Reap What you Sow
Updated: Sep 9, 2019
Children love to be outdoors; particularly if they have something to do. At Dragonfly’s Early Learning, our Coolum Beach Kindergarten, we have introduced the Stephanie Alexander Kitchen Garden Programme. This is a garden to plate programme that introduces gardening, growing, harvesting and cooking to the children at Dragonfly's Early Learning.
The weather has been SO hot this summer....probably no hotter than any other Queensland summer....just seemed hotter this year!! Our garden beds are lying fallow for the next month. We have removed all the vegetables to give the soil a chance to rest.
During this time, our aim is to make the garden beds ready for planting when the weather begins to cool off in March/April
During the last few weeks of Summer, we need to place a 5 - 8cm layer of compost on the garden beds and then turn the compost into the soil. The single best thing we can do for our soil is to consistently add organic matter. This will enrich the soil to help our busy little gardeners to grow better plants.
We try to work the soil when it is moist, not wet or dry. To check the soil moisture content pick up a handful of soil and squeeze it. If you squeeze out water, the soil is too wet to work. If the soil stays in a ball in your hand and then breaks apart when tapped, it is perfect. If the soil is too dry to form a ball, it is too dry to work. If you work soil when it is too wet, you will cause it to clump and become compacted. If you work soil when it is too dry, you harm the soil structure. Working soil when it is moist will help maintain good air porosity and soil structure.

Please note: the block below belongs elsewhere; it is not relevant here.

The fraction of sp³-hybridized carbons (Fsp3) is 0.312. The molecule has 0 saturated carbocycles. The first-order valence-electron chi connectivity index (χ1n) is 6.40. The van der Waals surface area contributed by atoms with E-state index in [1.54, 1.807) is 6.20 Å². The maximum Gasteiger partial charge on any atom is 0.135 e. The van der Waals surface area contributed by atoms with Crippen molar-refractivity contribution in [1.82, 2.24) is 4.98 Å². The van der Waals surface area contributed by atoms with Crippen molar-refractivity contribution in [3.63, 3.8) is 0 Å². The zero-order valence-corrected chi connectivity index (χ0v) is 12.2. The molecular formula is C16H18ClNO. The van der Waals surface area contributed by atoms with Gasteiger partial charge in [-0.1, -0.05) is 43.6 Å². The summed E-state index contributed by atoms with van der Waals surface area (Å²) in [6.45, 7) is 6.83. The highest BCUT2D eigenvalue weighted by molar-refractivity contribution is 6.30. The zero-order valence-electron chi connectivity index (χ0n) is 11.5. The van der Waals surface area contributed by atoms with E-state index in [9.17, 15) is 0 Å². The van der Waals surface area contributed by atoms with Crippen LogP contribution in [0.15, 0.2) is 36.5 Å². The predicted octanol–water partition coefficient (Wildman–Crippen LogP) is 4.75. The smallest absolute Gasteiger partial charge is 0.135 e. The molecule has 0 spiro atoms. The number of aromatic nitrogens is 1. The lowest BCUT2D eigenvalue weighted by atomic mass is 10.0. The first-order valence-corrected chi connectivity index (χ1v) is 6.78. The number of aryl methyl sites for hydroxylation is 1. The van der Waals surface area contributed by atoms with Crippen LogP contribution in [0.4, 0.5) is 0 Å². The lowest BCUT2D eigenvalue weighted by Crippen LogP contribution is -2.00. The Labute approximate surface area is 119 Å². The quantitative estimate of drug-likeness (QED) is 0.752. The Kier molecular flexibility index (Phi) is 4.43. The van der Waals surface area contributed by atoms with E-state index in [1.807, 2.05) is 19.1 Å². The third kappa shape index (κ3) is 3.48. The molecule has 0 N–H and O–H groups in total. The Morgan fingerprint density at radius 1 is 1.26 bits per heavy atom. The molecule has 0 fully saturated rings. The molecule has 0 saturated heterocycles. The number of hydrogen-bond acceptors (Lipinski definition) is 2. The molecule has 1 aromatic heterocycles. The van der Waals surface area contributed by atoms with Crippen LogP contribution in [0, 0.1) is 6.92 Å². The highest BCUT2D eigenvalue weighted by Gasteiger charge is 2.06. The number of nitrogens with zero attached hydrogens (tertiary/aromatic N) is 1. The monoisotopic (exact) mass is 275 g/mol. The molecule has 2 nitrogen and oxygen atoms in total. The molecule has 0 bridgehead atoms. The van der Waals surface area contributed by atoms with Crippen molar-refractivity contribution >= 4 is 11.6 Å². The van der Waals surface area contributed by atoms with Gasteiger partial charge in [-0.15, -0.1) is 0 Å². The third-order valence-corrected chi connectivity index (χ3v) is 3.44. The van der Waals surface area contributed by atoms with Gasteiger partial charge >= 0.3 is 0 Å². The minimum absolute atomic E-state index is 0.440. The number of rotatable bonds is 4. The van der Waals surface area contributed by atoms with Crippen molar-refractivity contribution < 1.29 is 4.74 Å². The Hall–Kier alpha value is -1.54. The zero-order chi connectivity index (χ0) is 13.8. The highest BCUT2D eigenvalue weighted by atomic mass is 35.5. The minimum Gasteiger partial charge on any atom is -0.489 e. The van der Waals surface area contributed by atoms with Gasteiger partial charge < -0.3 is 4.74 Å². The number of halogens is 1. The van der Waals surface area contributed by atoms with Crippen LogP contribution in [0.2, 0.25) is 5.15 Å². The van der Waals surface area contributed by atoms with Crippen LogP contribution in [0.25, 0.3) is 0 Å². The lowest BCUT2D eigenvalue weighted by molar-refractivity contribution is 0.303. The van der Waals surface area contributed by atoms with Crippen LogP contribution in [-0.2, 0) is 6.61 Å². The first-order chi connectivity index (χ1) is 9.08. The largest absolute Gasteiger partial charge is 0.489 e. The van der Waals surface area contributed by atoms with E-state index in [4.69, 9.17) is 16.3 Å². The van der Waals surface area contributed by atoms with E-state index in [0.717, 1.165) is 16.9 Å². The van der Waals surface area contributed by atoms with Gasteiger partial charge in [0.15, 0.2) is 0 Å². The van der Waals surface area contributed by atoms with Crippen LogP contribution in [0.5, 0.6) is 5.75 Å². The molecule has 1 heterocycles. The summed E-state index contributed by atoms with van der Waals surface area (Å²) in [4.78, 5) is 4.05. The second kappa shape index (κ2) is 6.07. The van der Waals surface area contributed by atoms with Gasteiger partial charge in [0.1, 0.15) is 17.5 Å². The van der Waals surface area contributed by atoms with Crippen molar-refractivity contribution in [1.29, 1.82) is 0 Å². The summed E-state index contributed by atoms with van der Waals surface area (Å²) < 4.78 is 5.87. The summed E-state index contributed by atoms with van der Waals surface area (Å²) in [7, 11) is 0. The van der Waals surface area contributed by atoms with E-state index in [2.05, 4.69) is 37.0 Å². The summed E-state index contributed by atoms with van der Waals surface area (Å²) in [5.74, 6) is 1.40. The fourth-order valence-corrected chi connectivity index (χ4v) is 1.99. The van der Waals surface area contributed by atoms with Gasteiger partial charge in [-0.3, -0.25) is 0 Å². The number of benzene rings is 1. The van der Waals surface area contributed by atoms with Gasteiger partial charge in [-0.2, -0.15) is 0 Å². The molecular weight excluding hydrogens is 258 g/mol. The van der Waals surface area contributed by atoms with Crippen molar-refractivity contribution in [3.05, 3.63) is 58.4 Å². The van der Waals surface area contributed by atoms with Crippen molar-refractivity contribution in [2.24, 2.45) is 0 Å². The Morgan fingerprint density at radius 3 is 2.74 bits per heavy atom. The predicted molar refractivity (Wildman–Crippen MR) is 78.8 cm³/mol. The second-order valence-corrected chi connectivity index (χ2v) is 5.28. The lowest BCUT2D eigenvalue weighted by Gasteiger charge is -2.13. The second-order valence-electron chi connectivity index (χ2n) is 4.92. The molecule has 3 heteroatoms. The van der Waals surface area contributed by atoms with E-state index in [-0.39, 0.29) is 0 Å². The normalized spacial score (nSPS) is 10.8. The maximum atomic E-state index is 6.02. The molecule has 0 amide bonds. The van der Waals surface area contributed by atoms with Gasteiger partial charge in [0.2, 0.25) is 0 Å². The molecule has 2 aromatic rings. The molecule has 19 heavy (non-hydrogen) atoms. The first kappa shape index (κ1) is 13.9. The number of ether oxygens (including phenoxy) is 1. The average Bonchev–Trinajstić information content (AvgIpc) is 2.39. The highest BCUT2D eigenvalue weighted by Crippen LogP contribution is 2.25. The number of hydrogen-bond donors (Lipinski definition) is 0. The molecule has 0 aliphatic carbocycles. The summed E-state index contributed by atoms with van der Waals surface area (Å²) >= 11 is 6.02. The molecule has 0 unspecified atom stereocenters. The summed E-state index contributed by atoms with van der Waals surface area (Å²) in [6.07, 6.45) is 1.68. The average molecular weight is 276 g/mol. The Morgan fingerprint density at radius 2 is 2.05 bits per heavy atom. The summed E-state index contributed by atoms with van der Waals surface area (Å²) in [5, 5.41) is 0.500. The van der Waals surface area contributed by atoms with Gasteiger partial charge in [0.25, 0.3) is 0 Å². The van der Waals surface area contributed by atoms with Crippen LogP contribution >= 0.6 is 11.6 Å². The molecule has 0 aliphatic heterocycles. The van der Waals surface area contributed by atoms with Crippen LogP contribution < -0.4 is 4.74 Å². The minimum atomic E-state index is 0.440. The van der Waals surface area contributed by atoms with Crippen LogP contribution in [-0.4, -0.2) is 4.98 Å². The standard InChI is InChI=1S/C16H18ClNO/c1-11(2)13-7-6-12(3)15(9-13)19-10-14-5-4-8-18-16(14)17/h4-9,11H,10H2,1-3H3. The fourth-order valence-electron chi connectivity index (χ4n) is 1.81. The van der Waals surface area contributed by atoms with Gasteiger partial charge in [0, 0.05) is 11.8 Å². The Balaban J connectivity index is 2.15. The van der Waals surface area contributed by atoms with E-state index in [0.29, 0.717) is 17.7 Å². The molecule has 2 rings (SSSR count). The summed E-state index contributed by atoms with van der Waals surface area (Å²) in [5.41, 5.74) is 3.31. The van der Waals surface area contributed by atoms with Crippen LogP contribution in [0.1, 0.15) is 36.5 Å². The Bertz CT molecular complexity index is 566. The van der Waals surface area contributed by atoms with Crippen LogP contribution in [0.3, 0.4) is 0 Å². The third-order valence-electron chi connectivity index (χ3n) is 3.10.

After adding the compost layer, we need to turn the compost into the soil. We need to use a shovel or garden fork to do this. A shovel is probably better to allow us to get to the suggested depth of 30cm. Double digging would be optimum, but any incorporation of organic matter will be beneficial.
After turning this compost into the soil, it is advisable to put another layer on top of the soil to act as mulch. If you have poor soil adding compost twice a year can help improve the soil much more quickly.
Remember that this organic matter gets used up each year by the plants and needs to be replenished to keep plants performing at their best.
At Dragonfly’s Early Learning, the children make their own mulch, using up vegetable and table scraps from their morning teas and lunches along with paper and newspaper scraps. They then water their mulch and turn regularly
Rules of Thumb for Existing Beds that are Empty: 1. Add 5 - 8cms of compost and dig it into the bed. 2. Work the soil when it is moist, but not wet. 3. Turn the soil over to a depth of at least 30cms
5. Top dress with another layer of compost to keep down weeds and preserve moisture.
To learn more about Dragonfly’s Early Learning Garden Programme, call 5471 6500 or click on https://www.dragonflys.com.au/contact-us